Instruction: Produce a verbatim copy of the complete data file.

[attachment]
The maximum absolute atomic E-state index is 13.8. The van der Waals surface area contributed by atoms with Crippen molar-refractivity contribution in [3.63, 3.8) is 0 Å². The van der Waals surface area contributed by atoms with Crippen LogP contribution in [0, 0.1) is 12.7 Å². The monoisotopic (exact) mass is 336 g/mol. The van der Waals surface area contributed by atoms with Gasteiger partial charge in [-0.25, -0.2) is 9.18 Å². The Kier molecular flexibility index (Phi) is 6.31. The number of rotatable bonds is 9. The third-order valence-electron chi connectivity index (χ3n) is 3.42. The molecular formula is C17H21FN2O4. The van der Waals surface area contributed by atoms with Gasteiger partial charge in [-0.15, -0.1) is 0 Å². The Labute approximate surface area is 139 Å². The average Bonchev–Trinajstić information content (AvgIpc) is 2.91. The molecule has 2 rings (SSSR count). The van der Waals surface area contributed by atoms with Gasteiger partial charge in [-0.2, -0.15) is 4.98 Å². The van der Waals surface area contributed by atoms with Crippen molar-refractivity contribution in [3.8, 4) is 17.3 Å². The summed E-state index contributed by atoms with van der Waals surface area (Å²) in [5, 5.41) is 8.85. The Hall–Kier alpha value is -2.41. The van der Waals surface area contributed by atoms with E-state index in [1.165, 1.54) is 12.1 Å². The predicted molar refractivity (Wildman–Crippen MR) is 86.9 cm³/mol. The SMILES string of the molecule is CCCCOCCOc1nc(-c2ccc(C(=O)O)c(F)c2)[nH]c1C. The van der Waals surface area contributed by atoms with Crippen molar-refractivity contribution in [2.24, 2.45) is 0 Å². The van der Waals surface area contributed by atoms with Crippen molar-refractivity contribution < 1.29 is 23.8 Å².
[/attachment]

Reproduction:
The maximum absolute atomic E-state index is 13.8. The van der Waals surface area contributed by atoms with Crippen molar-refractivity contribution in [3.63, 3.8) is 0 Å². The van der Waals surface area contributed by atoms with Crippen LogP contribution in [0, 0.1) is 12.7 Å². The monoisotopic (exact) mass is 336 g/mol. The van der Waals surface area contributed by atoms with Gasteiger partial charge in [-0.25, -0.2) is 9.18 Å². The Kier molecular flexibility index (Phi) is 6.31. The number of rotatable bonds is 9. The third-order valence-electron chi connectivity index (χ3n) is 3.42. The molecular formula is C17H21FN2O4. The van der Waals surface area contributed by atoms with Gasteiger partial charge in [-0.15, -0.1) is 0 Å². The Labute approximate surface area is 139 Å². The average Bonchev–Trinajstić information content (AvgIpc) is 2.91. The molecule has 2 rings (SSSR count). The van der Waals surface area contributed by atoms with Gasteiger partial charge in [-0.2, -0.15) is 4.98 Å². The van der Waals surface area contributed by atoms with Crippen molar-refractivity contribution in [3.8, 4) is 17.3 Å². The summed E-state index contributed by atoms with van der Waals surface area (Å²) in [5, 5.41) is 8.85. The Hall–Kier alpha value is -2.41. The van der Waals surface area contributed by atoms with E-state index in [1.165, 1.54) is 12.1 Å². The predicted molar refractivity (Wildman–Crippen MR) is 86.9 cm³/mol. The SMILES string of the molecule is CCCCOCCOc1nc(-c2ccc(C(=O)O)c(F)c2)[nH]c1C. The van der Waals surface area contributed by atoms with Crippen molar-refractivity contribution in [2.24, 2.45) is 0 Å². The van der Waals surface area contributed by atoms with Crippen molar-refractivity contribution < 1.29 is 23.8 Å².